Rare video showing jaguar killing ocelot in a waterhole could be a sign of climate change

The climate crisis is blamed for a staggering attack by predators on predators that took place in the Guatemalan rainforest and was captured on camera.

The footage shows a male jaguar attacking and killing an ocelot, which researchers say is rare and likely due to the unusually fierce and growing competition for water.

It’s so rare that researchers have seen signs of ocelot in jaguar feces. However, this is the first direct evidence that a jaguar kills an ocelot – and the fact that it was captured on film makes it all the more fascinating to experts.

The strike took place in the Mayan Biosphere Reserve in March 2019 when northern Guatemala suffered a severe drought Mail According to reports, the researchers were taken aback to find that the jaguar let other prey by unscathed before pouncing on the ocelot as soon as it stopped to drink some water.

Daniel Thornton, a professor at Washington State University’s School of Environment, said that Mail This “over-competition” for water as a result of climate change could lead to one jaguar attacking another cat.

“People don’t often think tropical systems are dry, but in many parts of the world tropical rains are quite seasonal,” said Thornton, co-author of a report on the attack published in the magazine Biotropica.

He said that due to climate change, “some tropical ecosystems are expected to become even more seasonal”.

“The more isolated and rarer the water resources become, the more they become hotspots of activity,” he added.

While jaguars tend to travel alone, chasing and ambushing smaller prey such as wild boars, deer, tapirs and caimans, ocelots eat rodents, birds, reptiles and insects.

Jaguars weigh around 200 pounds while ocelots are 20 to 40 pounds lighter

(AFP via Getty Images)

“These dramatic images of camera traps clearly show the fierce competition between wildlife and valuable resources like water,” said co-author Rony García-Anleu of the Wildlife Conservation Society’s Guatemala Program.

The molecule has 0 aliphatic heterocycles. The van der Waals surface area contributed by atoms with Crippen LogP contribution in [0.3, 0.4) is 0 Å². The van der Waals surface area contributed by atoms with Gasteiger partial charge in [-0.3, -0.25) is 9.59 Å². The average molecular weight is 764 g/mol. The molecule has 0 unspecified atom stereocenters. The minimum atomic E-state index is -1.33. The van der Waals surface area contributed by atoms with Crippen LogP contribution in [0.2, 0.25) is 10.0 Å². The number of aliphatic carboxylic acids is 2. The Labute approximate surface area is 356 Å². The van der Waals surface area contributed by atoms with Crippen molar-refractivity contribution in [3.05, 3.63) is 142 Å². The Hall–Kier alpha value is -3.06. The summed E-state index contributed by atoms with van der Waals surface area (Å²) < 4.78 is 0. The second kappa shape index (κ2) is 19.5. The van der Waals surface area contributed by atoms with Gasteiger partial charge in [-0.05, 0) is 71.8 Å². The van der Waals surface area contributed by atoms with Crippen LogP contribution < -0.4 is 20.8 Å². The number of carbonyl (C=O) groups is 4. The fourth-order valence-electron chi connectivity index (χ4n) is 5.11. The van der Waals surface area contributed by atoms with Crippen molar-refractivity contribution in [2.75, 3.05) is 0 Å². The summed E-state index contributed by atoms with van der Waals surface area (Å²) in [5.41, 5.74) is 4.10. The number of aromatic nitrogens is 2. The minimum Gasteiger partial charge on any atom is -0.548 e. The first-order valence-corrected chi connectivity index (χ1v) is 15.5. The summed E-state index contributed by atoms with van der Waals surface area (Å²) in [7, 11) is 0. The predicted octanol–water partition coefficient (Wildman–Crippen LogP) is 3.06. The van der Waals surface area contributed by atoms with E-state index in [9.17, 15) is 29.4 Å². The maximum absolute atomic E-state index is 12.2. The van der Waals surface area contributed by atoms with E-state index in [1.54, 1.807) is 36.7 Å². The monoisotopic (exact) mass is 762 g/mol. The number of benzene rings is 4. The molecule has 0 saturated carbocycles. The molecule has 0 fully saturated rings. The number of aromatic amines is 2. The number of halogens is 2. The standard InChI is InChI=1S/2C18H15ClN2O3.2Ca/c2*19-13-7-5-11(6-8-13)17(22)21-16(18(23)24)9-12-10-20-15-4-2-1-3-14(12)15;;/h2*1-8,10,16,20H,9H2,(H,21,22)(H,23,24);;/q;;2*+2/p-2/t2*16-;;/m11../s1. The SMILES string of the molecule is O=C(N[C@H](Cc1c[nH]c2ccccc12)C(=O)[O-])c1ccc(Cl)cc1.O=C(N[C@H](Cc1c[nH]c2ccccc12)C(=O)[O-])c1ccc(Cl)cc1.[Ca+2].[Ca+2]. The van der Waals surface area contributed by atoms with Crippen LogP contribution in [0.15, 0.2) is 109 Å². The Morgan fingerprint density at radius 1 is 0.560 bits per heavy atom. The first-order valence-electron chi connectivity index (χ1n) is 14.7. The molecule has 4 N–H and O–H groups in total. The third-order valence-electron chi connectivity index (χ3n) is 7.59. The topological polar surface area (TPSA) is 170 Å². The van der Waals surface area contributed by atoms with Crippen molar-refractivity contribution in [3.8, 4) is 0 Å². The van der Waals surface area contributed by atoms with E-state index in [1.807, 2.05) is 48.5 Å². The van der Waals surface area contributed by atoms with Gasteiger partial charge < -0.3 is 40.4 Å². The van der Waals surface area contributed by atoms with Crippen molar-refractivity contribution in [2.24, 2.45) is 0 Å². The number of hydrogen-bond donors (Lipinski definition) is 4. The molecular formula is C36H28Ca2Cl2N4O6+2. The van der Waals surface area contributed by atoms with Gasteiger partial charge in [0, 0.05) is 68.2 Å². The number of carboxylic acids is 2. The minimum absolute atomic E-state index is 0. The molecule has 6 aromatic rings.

The killing was registered as part of a larger human impact monitoring project in northern Guatemala.

Researchers had cameras at more than 40 watering holes in the area, but in the 2019 dry season when the attack was captured, only half of the holes were water and none were within six miles of where the attack occurred .

As such, the room has become a popular and controversial place for jaguars to track prey. While the big cats characteristically avoid places where their peers are frequent, the footage captured by the researchers showed seven different jaguars in place – and even a fight between two of them.

“In these beautiful green forests, we may not be aware that water flow is a serious problem,” said lead author Lucy Perera-Romero, a Washington State University graduate student.

“It could be another cause of death – aside from deforestation, hunting and everything else we do,” she added.

The Maya Biosphere Reserve in the Peten region in northern Guatemala, which makes up one fifth of the country’s total land mass, has been administered by the Guatemalan National Council for Protected Areas since 1990.

However, the animals that live there continue to be threatened by human activities, including poaching and illegal livestock farming, logging, and farming in restricted areas. And now climate change too.

Mr García-Anleu, the co-author, said the future of the region is bleak. “Unfortunately,” he said, “climate change and associated droughts are expected to worsen, which means difficult times are ahead for wildlife that depends on waterholes for survival.”

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